Potential of DCB for merchants
In its Carrier Billing Forecast 2019-24 report published before the onset of the Coronavirus pandemic, predictions made by research company Ovum suggested the carrier billing market would grow from US$49bn in transaction volumes in 2019 to US$79bn by 2024m. That would represent a compound annual growth rate (CAGR) of around 10% and is an exciting outlook, driven largely by a continued focus on app stores and particularly games and streaming entertainment content, most notably video.
The Coronavirus pandemic has provided a further accelerant. We have seen consumers all of the world increase their engagement with, and purchase of, digital goods online using carrier billing as a payment method. We have seen year-on-year transaction volumes increase by anywhere from 5% to as high as 30% in some markets in Asia and in Latin America.
More importantly, we have seen a 10% increase in the number of unique active users across all of our operating partners, and this number of new DCB users is particularly encouraging. Combined with changes in behaviour among DOCOMO Digital’s existing users, that gives us reason to be even more optimistic than might be suggested by the robust growth already forecast by Ovum.
Carriers are driving change
One of the things driving this change is the carriers themselves. As they see their turnover from core business and traditional voice and messaging decline, carriers are looking for new sources of revenue – enterprise Internet of Things (IoT) provision and business to business (B2B) content. DOCOMO Digital has just enabled payment methods for a drone service provider targeting businesses in Japan, for example.
But we see most of the carrier energy going into the consumer space and looking at ways to drive over the top (OTT) services through the creation of new ecosystems – including fintech and digital payments (of which carrier billing is a crucial component) – to help them grow their non-core business. Fundamentally what we are seeing is a source of new recurring revenue as carriers build platforms that bring together OTT merchants. In some cases, that means bringing on-board their legacy value-added services businesses. However, most of the example we see involve carriers working with new OTT merchants, bringing them together in a way that makes them more accessible to consumers while providing them which choice in one easy location.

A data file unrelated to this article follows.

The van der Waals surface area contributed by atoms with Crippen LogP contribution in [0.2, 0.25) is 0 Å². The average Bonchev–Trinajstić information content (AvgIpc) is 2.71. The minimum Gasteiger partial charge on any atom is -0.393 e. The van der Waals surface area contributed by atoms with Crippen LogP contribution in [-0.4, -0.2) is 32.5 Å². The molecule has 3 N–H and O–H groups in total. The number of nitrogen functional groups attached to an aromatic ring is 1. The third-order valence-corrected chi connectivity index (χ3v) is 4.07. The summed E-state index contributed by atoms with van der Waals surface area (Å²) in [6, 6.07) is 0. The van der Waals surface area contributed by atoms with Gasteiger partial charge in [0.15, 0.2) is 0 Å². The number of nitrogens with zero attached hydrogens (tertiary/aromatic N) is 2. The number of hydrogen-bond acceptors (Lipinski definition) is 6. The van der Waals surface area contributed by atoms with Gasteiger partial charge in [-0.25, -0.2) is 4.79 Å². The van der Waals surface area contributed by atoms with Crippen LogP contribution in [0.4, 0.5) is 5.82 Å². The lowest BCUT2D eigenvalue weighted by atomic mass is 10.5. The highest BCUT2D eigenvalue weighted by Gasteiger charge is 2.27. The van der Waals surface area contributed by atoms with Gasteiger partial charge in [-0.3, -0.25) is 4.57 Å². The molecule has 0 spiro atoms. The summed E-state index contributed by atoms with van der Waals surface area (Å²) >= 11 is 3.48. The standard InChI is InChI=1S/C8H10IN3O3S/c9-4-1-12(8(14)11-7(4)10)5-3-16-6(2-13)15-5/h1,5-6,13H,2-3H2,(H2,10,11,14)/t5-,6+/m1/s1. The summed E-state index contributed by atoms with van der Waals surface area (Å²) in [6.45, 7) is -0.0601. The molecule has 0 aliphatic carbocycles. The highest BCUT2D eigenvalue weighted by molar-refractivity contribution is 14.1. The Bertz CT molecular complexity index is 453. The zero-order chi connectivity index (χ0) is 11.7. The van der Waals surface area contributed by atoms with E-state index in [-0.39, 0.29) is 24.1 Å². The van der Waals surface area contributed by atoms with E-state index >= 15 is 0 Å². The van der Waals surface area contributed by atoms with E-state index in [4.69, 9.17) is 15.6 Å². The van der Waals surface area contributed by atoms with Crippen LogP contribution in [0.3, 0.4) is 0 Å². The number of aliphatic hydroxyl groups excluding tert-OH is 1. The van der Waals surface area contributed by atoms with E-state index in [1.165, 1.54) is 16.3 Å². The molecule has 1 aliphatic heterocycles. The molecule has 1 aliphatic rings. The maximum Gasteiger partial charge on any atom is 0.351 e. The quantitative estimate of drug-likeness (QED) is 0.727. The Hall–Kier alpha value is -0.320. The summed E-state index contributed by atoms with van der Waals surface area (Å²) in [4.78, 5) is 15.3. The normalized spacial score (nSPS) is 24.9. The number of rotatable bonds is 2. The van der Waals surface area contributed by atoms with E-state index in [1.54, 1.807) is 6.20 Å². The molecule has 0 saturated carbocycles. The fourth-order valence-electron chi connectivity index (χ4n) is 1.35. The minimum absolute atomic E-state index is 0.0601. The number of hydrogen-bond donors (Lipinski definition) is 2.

That is driving higher engagement, average revenue per user (ARPU) and share of wallet. Together all of those factors drive higher customer lifetime values for the carriers and the participating merchants. By 2024 we expect carrier billing to overtake SMS in size as a contributor to total mobile service revenue, so the stakes are growing. As the carriers build these ecosystems, they are driving crucial services growth, and carrier billing is a key enabler of that.
Japan and Korea illustrate growth potential
Japan and Korea have been a source of so much innovation in the telecommunications industry over the last twenty years and are a great place to start looking for best practice examples on how to build these ecosystems. The regulatory environments in these countries enable not just the purchase of digital online goods with carrier billing, but also physical goods, transportation and tickets.
The operators in those markets have had an opportunity to see and operate in the future, and we should be looking to them for best practice in how they have gone about acquiring their partners, merchants and physical points of presence. There are champions, early movers and front runners across the world, however – in Europe (Telefónica, Telenor), Latin America (America Móvil) and South East Asia (Singtel) for example.
Turkcell responded to changes in the regulatory environment in its market by creating Paycell. And I can say from DOCOMO Digital’s years of working with it that Telefónica is unusual amongst carriers in how active it is in sourcing and bringing the OTT merchants it wants onto its networks, whilst also having a very sophisticated way of doing that.
Japan is a key market for carrier billing, where it is perhaps one of the dominant forms of payment for the purchase of online goods. It is a US$20bn a year transaction volume business, and DOCOMO Digital’s shareholder NTT DOCOMO is the largest player in that market. The telco has been in that market for around 20 years having started around the time of the mobile internet service i-Mode. And some of the lessons we have been able to learn from its experience is that when it hit a plateau, they continued to reinvest in marketing and making sure that they kept a large active subscriber base.